This configuration was first used on the Tofu interconnect for the K computer [8], [9], [10]. The name “Tofu” is an abbreviation of “torus fusion.”. The Tofu interconnect was implemented on a dedicated interconnect controller (ICC) and featured wide throughput, with a maximum injection bandwidth of 20 GB/s and a maximum switching capacity of 140 GB/s. The supercomputer Fugaku has been enhanced to use the latest Tofu interconnect D [11] (the “D” stands for “high density”). Tofu interconnect D is implemented on the A64FXTM CPU and its performance has been enhanced to a maximum injection bandwidth of 40.8 GB/s and a maximum switching capacity of 217.6 GB/s. Figure 3 and Figure 4 show die photographs of the ICC and A64FX CPU respectively.

Figure 3 ICC die.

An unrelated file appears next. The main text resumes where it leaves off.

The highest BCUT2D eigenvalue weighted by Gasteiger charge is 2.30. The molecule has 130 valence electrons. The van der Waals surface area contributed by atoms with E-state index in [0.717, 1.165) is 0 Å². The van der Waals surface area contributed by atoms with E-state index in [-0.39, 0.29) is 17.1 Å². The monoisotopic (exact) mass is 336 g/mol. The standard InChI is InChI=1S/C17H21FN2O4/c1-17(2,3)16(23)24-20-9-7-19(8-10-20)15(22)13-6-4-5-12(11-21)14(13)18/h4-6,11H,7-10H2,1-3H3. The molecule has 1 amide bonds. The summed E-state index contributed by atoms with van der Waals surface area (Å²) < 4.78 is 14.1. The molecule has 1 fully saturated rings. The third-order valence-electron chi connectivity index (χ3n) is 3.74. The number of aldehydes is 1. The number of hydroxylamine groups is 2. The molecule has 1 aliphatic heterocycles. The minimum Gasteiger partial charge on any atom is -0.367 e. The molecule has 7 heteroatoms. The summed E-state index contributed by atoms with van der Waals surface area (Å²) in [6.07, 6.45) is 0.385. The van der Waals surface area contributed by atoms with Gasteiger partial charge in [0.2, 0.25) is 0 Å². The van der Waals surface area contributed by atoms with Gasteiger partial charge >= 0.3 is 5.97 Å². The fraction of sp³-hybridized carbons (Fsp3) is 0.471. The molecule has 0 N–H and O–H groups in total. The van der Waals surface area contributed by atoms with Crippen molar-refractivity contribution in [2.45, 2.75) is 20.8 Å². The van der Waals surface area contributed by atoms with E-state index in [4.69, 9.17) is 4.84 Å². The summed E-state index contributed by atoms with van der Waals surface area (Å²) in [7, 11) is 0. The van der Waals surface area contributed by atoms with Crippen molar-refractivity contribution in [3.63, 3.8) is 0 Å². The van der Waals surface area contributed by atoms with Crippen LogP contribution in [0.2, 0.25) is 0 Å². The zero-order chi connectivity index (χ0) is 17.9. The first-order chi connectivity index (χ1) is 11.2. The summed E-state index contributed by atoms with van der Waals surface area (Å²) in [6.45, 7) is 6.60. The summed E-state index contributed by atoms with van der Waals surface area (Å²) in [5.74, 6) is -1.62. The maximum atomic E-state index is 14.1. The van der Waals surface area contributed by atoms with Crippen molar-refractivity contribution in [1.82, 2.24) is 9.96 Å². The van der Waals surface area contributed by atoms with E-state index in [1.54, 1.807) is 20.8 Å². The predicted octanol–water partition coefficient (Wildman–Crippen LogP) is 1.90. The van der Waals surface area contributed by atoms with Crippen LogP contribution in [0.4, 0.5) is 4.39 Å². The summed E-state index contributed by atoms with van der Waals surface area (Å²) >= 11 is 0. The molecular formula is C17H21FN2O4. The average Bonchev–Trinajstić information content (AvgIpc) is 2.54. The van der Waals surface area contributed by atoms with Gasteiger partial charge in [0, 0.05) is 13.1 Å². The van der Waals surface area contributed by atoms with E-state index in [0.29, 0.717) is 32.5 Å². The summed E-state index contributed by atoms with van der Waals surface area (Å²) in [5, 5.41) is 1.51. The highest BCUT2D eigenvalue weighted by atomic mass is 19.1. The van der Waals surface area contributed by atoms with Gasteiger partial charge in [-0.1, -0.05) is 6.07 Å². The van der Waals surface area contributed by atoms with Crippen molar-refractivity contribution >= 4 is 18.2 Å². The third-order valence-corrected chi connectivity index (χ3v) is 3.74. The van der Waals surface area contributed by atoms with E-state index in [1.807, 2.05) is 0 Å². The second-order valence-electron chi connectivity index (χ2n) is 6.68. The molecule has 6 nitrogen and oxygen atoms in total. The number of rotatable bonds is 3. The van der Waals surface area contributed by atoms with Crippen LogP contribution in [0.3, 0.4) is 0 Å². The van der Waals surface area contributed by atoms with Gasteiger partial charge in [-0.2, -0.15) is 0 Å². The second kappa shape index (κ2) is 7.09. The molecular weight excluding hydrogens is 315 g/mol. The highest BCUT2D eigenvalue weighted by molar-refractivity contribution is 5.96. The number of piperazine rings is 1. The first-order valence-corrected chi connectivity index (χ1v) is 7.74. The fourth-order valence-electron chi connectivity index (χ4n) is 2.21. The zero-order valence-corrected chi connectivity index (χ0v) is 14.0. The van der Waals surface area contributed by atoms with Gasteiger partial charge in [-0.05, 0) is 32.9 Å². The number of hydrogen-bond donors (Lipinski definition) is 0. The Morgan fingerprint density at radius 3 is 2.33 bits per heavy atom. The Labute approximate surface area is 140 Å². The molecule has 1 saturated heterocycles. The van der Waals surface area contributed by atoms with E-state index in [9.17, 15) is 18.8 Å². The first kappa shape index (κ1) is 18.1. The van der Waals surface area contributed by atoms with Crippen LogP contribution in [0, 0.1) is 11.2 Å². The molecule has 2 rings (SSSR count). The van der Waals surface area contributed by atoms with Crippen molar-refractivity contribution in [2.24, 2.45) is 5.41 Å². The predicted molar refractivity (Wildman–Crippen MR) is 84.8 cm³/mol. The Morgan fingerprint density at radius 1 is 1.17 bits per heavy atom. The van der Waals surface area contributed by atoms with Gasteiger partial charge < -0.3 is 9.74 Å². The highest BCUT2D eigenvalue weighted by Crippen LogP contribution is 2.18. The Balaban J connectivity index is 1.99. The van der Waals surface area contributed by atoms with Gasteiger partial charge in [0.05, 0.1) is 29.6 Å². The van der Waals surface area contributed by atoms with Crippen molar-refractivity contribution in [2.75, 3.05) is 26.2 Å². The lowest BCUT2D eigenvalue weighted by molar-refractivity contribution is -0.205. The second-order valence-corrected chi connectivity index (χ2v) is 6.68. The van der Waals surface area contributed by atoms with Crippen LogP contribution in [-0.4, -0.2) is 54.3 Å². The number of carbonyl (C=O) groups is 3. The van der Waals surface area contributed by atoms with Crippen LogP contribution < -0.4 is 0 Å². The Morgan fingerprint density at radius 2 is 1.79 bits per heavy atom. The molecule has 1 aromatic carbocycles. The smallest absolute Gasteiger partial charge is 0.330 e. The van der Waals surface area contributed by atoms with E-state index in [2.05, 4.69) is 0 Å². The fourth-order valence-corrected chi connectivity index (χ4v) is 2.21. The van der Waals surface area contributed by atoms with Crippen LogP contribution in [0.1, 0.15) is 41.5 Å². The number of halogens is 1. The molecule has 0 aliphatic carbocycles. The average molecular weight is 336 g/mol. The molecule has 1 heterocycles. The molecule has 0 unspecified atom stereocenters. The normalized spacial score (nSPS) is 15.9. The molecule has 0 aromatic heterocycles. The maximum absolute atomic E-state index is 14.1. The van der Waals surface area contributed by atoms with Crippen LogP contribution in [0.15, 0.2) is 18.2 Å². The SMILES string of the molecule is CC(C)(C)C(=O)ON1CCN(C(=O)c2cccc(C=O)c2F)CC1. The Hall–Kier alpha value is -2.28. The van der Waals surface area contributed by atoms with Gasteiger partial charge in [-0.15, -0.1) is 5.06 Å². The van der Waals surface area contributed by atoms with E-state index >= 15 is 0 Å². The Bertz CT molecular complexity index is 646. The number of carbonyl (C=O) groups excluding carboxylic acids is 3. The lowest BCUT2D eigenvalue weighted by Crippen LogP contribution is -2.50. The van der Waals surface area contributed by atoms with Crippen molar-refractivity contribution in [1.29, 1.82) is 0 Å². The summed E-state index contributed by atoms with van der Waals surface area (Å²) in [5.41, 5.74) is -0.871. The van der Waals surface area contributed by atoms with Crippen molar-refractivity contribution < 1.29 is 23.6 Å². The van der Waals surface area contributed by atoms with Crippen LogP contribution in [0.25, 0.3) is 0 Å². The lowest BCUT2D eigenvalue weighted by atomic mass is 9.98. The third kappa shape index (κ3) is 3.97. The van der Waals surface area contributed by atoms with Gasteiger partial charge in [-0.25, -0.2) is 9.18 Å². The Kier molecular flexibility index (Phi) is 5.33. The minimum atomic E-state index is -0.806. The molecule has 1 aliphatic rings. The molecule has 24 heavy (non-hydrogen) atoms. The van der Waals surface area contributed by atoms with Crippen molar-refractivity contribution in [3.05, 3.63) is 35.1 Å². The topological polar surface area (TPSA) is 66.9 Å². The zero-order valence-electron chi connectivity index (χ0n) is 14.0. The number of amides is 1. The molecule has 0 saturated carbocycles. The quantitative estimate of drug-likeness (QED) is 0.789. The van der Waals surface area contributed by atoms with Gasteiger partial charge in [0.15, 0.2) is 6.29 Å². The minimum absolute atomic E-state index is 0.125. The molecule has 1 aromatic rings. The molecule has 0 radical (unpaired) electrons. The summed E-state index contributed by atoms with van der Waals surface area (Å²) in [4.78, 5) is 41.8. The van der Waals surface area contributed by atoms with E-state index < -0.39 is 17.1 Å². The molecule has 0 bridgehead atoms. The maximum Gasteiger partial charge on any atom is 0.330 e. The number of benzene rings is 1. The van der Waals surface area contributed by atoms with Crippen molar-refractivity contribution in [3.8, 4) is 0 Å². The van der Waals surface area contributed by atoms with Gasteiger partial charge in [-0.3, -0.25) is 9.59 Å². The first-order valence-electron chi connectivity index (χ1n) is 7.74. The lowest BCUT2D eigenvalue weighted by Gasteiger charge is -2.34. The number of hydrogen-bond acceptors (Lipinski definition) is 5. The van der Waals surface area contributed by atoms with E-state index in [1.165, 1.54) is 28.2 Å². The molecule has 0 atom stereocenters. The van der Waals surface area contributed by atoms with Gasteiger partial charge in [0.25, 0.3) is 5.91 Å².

Figure 4 A64FX CPU die.

Whether or not the X, Y, and Z axes of the Tofu interconnect are connected in a loop is configurable on a system-by-system basis to allow for different implementation and operational considerations. In the configuration used by the K system, for example, the X axis was connected in a loop to prevent it from being split up when parts of the system were shut down for maintenance, the Y axis was left open ended to allow for system expansion, and the Z-axis was connected in a loop to ensure a short communication path for input and output nodes located at the zero position on the axis.

4. Interconnect performance